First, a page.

Issue I/2022 - Under the Earth

Under the Earth (Issue I/2022)


What is going on under the earth

by Jenny Friedrich-Freksa

Our editor-in-chief takes a look at the current issue.


Cultural spots

The Hill of Crosses near Šiauliai, Lithuania

by Jenny Friedrich-Freksa

Crosses of devotion stand as a symbol of Lithuanian resistance – but are far from a cemetery.


What's different elsewhere

Wearing cute armour

by Franklin T. Simo

About a special animal in Cameroon


Carefree into the new year

by Jessica Pardo

A Colombian New Year's custom gets the year off to a fresh start


What do people talk about in Yerevan?

by Nune Hakhverdyan

Why borders are the talk of the town in Armenia.


Oh, Scheherazade!

by Rafik Schami

How I discovered the magic of storytelling


How I became me

Archivist in the Gulf

by Frauke Heard-Bey

Historian Frauke Heard-Bey moved from Berlin to Abu Dhabi in 1967 for love. More than fifty years later, she calls the Emirates her home - and has helped build up an entire national archive.


A House in ...

A house in Guinea-Bissau

by Kristin Bethge

Doors wide open in the Cuntum Madina neighbourhood


Topic: Under the ground

The quake

by Tope Folarin

The ground suddenly starts to shake - that only happens elsewhere, you think. Until it happens to you. Reflections on an extraordinary day.


The dark zone

by Will Hunt

We know only a fraction of what lies beneath our feet. Yet we are more closely connected to the depths than we realise.


“Ancient forces are at work”

in conversation with Antony Gormley

The British sculptor Antony Gormley has been exploring caves since childhood. A conversation about fantasy, fears and the traces of our ancestors that he has encountered underground.


In the stomach of the city

by Shumona Sinha

A man from the countryside starts a new life in the tunnels beneath an Indian metropolis. A story.


“I asked, Where do you live?”

in conversation with Sim Chi Yin

In Beijing, some people on low incomes dwell in basements beneath the city. Photographer Sim Chi Yin depicted them in her photo series “The Rat Tribe”. A conversation.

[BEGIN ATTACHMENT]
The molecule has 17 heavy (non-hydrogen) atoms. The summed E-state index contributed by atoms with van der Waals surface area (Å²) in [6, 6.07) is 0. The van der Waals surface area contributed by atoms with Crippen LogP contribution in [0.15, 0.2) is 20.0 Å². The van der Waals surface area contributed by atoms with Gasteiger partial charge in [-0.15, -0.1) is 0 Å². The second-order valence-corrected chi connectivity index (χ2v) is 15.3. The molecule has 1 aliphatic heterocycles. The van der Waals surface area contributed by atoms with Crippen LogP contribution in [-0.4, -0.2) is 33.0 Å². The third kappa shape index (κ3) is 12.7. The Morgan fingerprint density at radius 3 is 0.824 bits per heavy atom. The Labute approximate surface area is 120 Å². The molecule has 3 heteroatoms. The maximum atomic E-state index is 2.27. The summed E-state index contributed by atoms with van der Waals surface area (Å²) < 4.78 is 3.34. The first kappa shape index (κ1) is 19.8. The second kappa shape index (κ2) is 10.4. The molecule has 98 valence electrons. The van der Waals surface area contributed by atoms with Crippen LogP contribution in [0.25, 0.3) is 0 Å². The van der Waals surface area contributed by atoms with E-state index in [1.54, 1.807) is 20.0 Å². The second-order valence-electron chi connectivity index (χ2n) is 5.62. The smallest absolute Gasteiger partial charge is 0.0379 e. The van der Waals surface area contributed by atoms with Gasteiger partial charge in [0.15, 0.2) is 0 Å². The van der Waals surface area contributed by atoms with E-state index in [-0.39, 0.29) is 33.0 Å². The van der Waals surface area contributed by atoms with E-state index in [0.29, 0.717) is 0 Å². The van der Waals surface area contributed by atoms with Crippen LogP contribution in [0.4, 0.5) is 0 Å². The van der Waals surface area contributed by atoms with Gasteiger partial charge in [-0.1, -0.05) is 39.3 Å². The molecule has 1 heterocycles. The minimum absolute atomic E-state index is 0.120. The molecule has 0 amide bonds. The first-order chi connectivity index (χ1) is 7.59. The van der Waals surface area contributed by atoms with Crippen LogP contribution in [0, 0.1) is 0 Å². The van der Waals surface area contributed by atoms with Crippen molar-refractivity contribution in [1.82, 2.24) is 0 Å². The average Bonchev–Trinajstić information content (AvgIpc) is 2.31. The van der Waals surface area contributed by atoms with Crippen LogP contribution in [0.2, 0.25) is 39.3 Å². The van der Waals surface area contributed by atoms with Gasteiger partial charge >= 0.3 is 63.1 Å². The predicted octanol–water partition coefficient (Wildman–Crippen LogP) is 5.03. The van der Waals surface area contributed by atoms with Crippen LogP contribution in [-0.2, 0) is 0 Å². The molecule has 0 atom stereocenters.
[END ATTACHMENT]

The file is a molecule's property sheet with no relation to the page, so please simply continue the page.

Escape through the drain

by Heriberto Paredes Coronel

The notorious Mexican drug lord “El Chapo” escaped through a tunnel from the high-security prison El Altiplano in 2015. How in the world was that possible?


“Anxiety is always there”

by Luthando Mampintsha

Four kilometres below the earth's surface lies the deepest mine in the world. A worker tells of his day-to-day life in South Africa’s Mponeng gold mine.


Welcome to Cretaceous Park

by Li Dawei

There have been more dinosaur bones excavated in Zhucheng, China, than at almost any other location in the world. But it all started with a search for something completely different.


The train to hell

by Stefan Höhne

From a symbol of prosperity to a lawless space: New York's underground has changed with the city. A journey through its history.


“Frozen, for good”

in conversation with Åsmund Asdal

Plant seeds from all over the world are stored in Norwegian permafrost. Biologist Åsmund Asdal explains how important these seeds are for our future. A conversation.


The earth needs to rest

by Daniela Zambrano Almidón

In Quechua culture, life above ground is closely linked to the subterranean. From birth to after death, the Pachamama plays a vital role.


“We are financing our own extinction”

In conversation with Rana Adib

Politicians keep repeating the same old mantra about how oil and gas are obselete and renewable energies are the future. But when will there finally be some action? Rana Adib, director of  REN21, an initiative promoting renewable energies, sees hope in what cities and communities are achieving at the local level.


World report

Just beyond Lesbos

by Wolfgang Stréter

On the Greek island of Samos, refugees are being crammed into a remote, high-security camp akin to a prison. Local volunteers are appalled.


In practice

High on Treasure Hill

by Carina Rother

Twenty years ago, the historic Taipei neighbourhood of Treasure Hill was going to be demolished. Today, it is an enclave for both international and Taiwanese artists.



82 % of young people in Cape Verde are disillusioned with democracy

commented by Brígida Morais

On the Cape Verde Islands, many people between the ages of 18 and 35 are dissatisfied with democracy. This loss of confidence in the political system is also ex...


A phone call with ...

Should every one learn creative writing?

Commented by Maaza Mengiste

Yes! When I teach creative writing I don't teach students how to write. Writing is personal: I teach is to read critically and comprehensively. I teach people t...


I think that ...

I’m in favour of rethinking veganism

by Barbara Miranda

People go vegan for different reasons: because of animals, their health or the environment. Six years ago, I saw a documentary film about the direct connection ...



The hands of women

by Christina von Braun

Were gender relations hierarchical among prehistoric humans? Marylene Patou-Mathis has evidence to disprove this theory.


Burning the books

by Shamil Jeppie

Libraries, archives and manuscripts: ever since they have existed, they have also been at risk. Librarian Richard Ovenden has written a history of their destruction


Pictures of Home

by Richard Kämmerlings

German author Bodo Kirchhoff's new novel deals with the contradictions of the colonialist gaze.


In the floodwaters

by Thomas Hummitzsch

In her debut novel, author Kayo Mpoyi digs deep into her own family history.